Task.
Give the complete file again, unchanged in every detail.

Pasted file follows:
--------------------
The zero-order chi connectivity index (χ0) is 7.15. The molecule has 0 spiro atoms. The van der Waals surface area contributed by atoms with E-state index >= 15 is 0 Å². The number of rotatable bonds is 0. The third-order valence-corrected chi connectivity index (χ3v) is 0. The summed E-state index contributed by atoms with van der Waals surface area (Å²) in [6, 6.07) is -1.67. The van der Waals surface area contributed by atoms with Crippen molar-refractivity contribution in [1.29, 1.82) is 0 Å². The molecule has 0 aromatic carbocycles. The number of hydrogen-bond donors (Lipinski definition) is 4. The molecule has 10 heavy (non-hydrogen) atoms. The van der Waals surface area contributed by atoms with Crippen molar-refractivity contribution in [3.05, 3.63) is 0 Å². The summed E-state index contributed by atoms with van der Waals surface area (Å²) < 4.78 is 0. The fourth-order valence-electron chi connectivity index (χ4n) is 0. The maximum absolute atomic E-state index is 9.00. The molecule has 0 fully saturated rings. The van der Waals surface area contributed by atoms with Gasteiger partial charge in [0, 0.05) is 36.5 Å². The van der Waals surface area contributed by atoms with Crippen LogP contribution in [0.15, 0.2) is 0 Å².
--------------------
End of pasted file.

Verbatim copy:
The zero-order chi connectivity index (χ0) is 7.15. The molecule has 0 spiro atoms. The van der Waals surface area contributed by atoms with E-state index >= 15 is 0 Å². The number of rotatable bonds is 0. The third-order valence-corrected chi connectivity index (χ3v) is 0. The summed E-state index contributed by atoms with van der Waals surface area (Å²) in [6, 6.07) is -1.67. The van der Waals surface area contributed by atoms with Crippen molar-refractivity contribution in [1.29, 1.82) is 0 Å². The molecule has 0 aromatic carbocycles. The number of hydrogen-bond donors (Lipinski definition) is 4. The molecule has 10 heavy (non-hydrogen) atoms. The van der Waals surface area contributed by atoms with Crippen molar-refractivity contribution in [3.05, 3.63) is 0 Å². The summed E-state index contributed by atoms with van der Waals surface area (Å²) < 4.78 is 0. The fourth-order valence-electron chi connectivity index (χ4n) is 0. The maximum absolute atomic E-state index is 9.00. The molecule has 0 fully saturated rings. The van der Waals surface area contributed by atoms with Gasteiger partial charge in [0, 0.05) is 36.5 Å². The van der Waals surface area contributed by atoms with Crippen LogP contribution in [0.15, 0.2) is 0 Å².